Let’s say a tenant slips on a wet floor at your self-storage facility and injures his back. What’s the first thing you should do? Call your lawyer? Pretend like it didn’t happen? Panic?
None of the above, actually. When someone gets hurt at a self-storage facility, the owner’s or manager’s first step should be to ensure the injured person receives adequate care.
“Go up to the person and see if they are OK,” said Jonathan Stein, a consumer law attorney in Elk Grove, CA. “Ninety-nine percent of businesses don’t do that.”
A simple safeguard
Most business owners are reluctant to take this step because they think it’ll boost the chances that they’ll be sued and be held responsible for legal damages. In fact, checking on the injured person’s welfare makes it less likely that you’ll be taken to court.
“I get calls from people who say, ‘If they would have just come and checked on me, I wouldn’t have called an attorney,’” Stein said.
Remember, you don’t have to admit fault when you check on someone who’s been injured at your facility. After doing so, your next step should be to determine the cause of the injury and what you can do to prevent a similar incident from happening at your facility.
Checking for hazards
Owners of self-storage businesses typically are focused on occupancy and related concerns, but it’s also important to provide a safe environment for customers and employees. Here are five tips for creating that sort of environment:
- Remove objects or debris left in walkways, driveways or other areas.
- Check your indoor and outdoor lighting regularly to make sure people can see where they’re going.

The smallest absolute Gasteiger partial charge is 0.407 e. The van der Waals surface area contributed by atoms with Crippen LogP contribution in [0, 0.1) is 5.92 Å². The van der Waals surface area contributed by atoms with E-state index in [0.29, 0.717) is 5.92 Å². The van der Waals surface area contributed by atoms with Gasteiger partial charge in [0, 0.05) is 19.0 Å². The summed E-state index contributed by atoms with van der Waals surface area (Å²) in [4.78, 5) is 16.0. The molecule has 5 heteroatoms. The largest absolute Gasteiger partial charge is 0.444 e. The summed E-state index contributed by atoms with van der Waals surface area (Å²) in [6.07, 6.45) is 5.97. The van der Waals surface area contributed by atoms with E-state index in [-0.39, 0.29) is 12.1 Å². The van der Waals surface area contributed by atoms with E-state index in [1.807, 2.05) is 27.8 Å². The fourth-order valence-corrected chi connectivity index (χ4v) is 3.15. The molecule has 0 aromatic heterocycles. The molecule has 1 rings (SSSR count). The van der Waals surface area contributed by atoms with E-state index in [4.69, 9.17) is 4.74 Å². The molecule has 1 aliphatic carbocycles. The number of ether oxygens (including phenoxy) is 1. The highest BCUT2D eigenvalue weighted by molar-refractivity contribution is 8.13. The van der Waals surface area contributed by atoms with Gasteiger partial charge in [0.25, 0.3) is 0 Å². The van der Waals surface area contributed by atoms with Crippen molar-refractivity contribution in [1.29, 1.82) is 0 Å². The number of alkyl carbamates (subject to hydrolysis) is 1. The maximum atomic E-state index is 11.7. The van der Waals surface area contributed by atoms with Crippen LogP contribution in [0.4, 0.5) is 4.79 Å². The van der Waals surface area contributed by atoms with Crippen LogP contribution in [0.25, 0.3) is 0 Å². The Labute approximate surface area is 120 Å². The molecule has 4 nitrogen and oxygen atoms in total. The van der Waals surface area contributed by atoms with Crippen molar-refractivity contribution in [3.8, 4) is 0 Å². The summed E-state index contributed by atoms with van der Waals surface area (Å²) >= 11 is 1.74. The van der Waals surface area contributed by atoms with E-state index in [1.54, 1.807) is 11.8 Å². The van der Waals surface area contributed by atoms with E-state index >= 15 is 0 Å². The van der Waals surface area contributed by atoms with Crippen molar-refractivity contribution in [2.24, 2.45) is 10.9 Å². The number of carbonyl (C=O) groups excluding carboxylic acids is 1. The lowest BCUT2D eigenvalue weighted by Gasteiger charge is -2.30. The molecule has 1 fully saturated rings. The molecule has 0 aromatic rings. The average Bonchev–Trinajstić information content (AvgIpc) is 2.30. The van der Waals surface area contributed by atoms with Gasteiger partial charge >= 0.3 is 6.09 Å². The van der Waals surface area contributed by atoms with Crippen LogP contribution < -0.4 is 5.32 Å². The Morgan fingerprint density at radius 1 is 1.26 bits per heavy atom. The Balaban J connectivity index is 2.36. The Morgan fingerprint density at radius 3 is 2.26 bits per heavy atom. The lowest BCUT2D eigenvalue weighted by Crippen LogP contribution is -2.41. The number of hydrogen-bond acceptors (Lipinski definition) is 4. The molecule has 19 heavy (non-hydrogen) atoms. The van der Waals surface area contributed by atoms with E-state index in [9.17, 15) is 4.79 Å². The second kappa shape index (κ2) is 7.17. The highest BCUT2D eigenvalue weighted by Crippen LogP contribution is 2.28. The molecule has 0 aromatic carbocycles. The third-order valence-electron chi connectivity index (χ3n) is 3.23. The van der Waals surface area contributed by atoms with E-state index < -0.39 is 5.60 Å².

- Inspect your parking lot for such hazards as raised asphalt and potholes.
- Avoid trips and slips by repairing torn carpeting and uneven flooring in your office.
- If your facility has a faulty stairway, get it fixed.
If you’re ever sued for liability following an injury, the opposing attorney will try to prove you were negligent. For example, if you allowed several days to pass without eliminating a hazard in your parking lot, an attorney could argue that you were careless. If building codes require that you install a handrail along a stairway but you fail to do so, an attorney could argue that an injury on those stairs is your responsibility.
Getting liability insurance
Adequate commercial liability insurance should be in place before you open for business. If you wait until someone falls or trips, it’ll be too late to protect yourself from financial harm. You can include a release of liability in your rental agreements to discourage injury claims, but there’s no guarantee that you won’t be taken to court anyway, Stein said.
“The best thing you can do to protect yourself as a business owner is to make sure you have the right insurance,” said Karl Newman, president of the NW Insurance Council trade group in Seattle, WA. “This includes insurance for the business property and your general liability.”
Everyone who owns a self-storage facility needs general liability coverage, New Jersey insurance agent Kevin Foley said. That’s because you can be held legally responsible for the safety of everybody who enters your facility, including your own employees.
Liability coverage protects you against property damage and bodily injury claims, Foley said. “If something falls off the roof and damages a car, general liability insurance will pay the claim,” he said.
Such a policy also will pay for your legal defense, up to your policy limits.
How much coverage is enough?
Foley said determining how much coverage your facility needs isn’t an exact science. He tells clients they should have enough coverage to let them sleep comfortably at night.
Stein recommends that a self-storage facility carry at least $1 million in coverage. “That will handle 90 percent of all lawsuits,” he said.